China’s proposed 25 percent tariff on U.S.-manufactured aircraft with empty weights ranging from 15,000 kg (33,069 pounds) to 45,000 kg (99,208 pounds) will be a key topic for discussion at the ABACE show in Shanghai—but much of the discussion will focus on what the business aviation industry doesn’t yet know about China’s potential plans for imposing the tariff, rather than what it does know.
Most industry observers think that in specifying that particular empty-weight range when announcing its proposed aircraft tariff on April 4, the Chinese government was mainly targeting Boeing—and more specifically its high-selling 737 family—rather than U.S.-based business-jet manufacturers.
“I feel that Boeing’s airliners were the main target of China’s proposed tariffs and that business jets were collateral damage,” said Brian Foley, principal of business aviation consultancy Brian Foley Associates. “China was careful when setting its aircraft weight limits to exclude the most popular Boeing aircraft. To me it’s really a message from China saying that they could expand the weight limits to include more Boeing aircraft at any time.”
However, in addition to Boeing’s 737-700-based BBJ, the tariff, if implemented, would also apply to the G550, G650, and G650ER, Gulfstream’s three largest and longest-range business jets. Accordingly, the 25 percent tariff—which Jeffrey Lowe, managing director of Hong Kong-based Asian Sky Group, said would be additional to China’s existing 5 percent import duty and 17 percent value-added tax on business jets registered to Mainland China’s B-prefix aircraft registry—could present a sizable problem for Gulfstream in particular.
According to Rolland Vincent, creator of the JetNet iQ market-intelligence service, of 181 Gulfstream Aerospace business jets based in China (whose total based business jet fleet now numbers 431 aircraft), 112 are of the three potentially tariff-affected models. Additionally, 20 of the 95 new G550s, G650s, and G650ERs delivered worldwide by Gulfstream in the 15 months from January 1, 2017, to March 31, 2018, went to Chinese customers—21 percent of Gulfstream’s total market for those types during the period. Should all future deliveries of the three models to Chinese customers have what effectively would be a 47 percent import tax imposed on them, this could impact Gulfstream’s sales strongly.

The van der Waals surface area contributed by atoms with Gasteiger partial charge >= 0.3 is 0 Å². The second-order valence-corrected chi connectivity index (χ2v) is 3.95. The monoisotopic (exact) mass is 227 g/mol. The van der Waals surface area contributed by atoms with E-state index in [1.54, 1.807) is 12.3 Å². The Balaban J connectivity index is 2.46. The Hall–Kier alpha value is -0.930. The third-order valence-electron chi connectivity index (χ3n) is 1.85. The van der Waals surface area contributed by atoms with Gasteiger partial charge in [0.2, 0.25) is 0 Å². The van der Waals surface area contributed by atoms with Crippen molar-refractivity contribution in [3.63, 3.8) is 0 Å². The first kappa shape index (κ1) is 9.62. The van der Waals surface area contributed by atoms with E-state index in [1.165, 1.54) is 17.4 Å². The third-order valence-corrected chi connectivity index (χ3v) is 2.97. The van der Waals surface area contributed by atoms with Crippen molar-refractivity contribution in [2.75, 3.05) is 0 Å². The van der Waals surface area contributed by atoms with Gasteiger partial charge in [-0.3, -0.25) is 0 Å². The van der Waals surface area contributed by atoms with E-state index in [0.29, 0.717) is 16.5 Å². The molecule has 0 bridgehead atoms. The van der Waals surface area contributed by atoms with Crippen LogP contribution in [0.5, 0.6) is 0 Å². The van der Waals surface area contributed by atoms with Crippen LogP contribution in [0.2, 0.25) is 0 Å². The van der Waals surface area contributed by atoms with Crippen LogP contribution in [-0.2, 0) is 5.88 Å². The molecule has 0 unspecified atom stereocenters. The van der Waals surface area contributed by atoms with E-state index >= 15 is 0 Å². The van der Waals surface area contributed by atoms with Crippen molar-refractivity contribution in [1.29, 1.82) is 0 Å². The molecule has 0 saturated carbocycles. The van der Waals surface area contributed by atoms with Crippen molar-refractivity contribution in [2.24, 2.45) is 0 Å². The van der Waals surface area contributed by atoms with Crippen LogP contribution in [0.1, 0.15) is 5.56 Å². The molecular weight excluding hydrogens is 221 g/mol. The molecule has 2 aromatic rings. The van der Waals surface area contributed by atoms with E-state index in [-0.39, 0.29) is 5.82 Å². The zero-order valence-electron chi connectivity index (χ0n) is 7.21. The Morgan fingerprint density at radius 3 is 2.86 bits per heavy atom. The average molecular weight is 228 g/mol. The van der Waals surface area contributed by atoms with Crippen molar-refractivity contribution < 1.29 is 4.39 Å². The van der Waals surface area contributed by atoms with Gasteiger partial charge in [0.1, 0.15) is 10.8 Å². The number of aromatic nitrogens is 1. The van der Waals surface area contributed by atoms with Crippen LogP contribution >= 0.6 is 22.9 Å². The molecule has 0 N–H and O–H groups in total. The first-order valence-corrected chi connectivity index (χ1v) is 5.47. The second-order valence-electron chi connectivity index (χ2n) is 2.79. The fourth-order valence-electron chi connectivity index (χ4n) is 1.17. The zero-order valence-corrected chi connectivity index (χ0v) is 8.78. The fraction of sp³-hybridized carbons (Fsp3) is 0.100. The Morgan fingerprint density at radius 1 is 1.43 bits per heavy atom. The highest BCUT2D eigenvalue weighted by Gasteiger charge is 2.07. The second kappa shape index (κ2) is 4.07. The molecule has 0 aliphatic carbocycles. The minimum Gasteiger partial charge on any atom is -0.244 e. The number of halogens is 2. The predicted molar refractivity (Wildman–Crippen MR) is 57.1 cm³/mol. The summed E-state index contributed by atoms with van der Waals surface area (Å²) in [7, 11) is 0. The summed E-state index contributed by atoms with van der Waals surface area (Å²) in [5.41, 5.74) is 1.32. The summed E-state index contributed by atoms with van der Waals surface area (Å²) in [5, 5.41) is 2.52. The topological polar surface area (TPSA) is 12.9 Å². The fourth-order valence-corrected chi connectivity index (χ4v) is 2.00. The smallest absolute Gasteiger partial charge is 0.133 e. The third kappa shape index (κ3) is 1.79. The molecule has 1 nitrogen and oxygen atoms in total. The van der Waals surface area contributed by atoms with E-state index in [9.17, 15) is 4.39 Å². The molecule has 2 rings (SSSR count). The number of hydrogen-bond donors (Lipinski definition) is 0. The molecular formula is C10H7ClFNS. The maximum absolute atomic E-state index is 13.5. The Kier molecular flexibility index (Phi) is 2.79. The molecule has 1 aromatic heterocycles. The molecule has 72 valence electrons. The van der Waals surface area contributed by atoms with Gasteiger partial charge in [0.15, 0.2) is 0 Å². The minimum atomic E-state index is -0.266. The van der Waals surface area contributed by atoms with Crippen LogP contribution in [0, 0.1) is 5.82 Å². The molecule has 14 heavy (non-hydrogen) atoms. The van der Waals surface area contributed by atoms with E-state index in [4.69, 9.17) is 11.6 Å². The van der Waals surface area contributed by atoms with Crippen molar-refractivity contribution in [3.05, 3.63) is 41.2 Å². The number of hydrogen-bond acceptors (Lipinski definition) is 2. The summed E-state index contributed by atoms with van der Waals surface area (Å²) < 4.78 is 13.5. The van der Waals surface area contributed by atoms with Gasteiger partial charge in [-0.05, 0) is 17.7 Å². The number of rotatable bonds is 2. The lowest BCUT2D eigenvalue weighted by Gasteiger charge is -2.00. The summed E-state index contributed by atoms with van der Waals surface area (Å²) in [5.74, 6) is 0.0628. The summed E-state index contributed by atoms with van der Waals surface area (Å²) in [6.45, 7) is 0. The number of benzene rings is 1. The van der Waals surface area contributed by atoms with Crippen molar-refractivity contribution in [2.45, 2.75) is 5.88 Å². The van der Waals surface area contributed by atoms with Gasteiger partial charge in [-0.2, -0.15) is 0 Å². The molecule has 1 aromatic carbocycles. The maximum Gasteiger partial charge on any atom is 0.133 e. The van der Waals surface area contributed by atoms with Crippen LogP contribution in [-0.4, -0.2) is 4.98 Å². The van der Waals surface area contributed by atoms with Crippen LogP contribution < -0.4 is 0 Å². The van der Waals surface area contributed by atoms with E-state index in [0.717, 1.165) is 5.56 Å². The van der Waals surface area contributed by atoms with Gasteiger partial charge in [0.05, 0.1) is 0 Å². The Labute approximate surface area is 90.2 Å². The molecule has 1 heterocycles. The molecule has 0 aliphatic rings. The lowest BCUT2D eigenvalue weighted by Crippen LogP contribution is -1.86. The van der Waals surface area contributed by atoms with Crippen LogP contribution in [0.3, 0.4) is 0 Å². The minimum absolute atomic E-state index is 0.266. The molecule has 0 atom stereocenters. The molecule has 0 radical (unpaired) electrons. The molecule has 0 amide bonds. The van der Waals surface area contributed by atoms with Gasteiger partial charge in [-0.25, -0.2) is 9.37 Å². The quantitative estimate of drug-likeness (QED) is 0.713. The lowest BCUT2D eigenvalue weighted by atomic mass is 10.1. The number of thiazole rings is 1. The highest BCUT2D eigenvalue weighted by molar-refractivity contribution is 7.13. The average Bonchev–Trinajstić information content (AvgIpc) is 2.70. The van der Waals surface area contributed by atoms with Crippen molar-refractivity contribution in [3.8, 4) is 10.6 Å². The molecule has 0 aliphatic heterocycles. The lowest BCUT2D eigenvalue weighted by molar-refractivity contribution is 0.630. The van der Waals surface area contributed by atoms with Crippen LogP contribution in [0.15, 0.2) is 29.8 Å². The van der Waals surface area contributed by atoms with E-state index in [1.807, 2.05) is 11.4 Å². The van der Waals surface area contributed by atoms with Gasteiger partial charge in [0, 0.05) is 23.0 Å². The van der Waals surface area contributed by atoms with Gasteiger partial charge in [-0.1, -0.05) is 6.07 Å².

However, an important talking point at ABACE will be whether—as industry insiders such as Lowe and Vincent believe—China’s proposed tariff would apply only to aircraft imported for placement on China’s registry and not to aircraft purchased by Chinese customers but registered in other jurisdictions such as the United States, Bermuda, the Cayman Islands, and the Isle of Man. Of the 20 large Gulfstream business jets delivered to Chinese customers in 2017 and the first quarter of 2018, only 10 were placed on the Chinese registry while the other 10 were registered offshore, according to Vincent.
Should China levy the proposed tariff only on aircraft placed on its own registry, “Any additional tariff would presumably eliminate registration of affected business jets in mainland China and increase offshore registrations elsewhere,” said Foley.
In advance of ABACE, most U.S. aircraft manufacturers and trade bodies declined to comment publicly on China’s tariff proposal. A few, such as Boeing, issued measured statements noting that the tariff dialogue between the U.S. and Chinese governments continues, and respective national leaders are saying those talks remain productive.
For the U.S. business-aircraft manufacturing industry, much may hinge on the outcome of a May 15 hearing held by the U.S. International Trade Commission on the Trump Administration's own proposed tariffs targeting China. Those proposals are now out for six weeks of public comment from interested U.S. parties. “There may be some jockeying back and forth between China and the U.S. The industry’s alphabet-group [trade-association] lobbyists will likely coordinate a position in the interim to oppose any effect on business jets,” said Foley.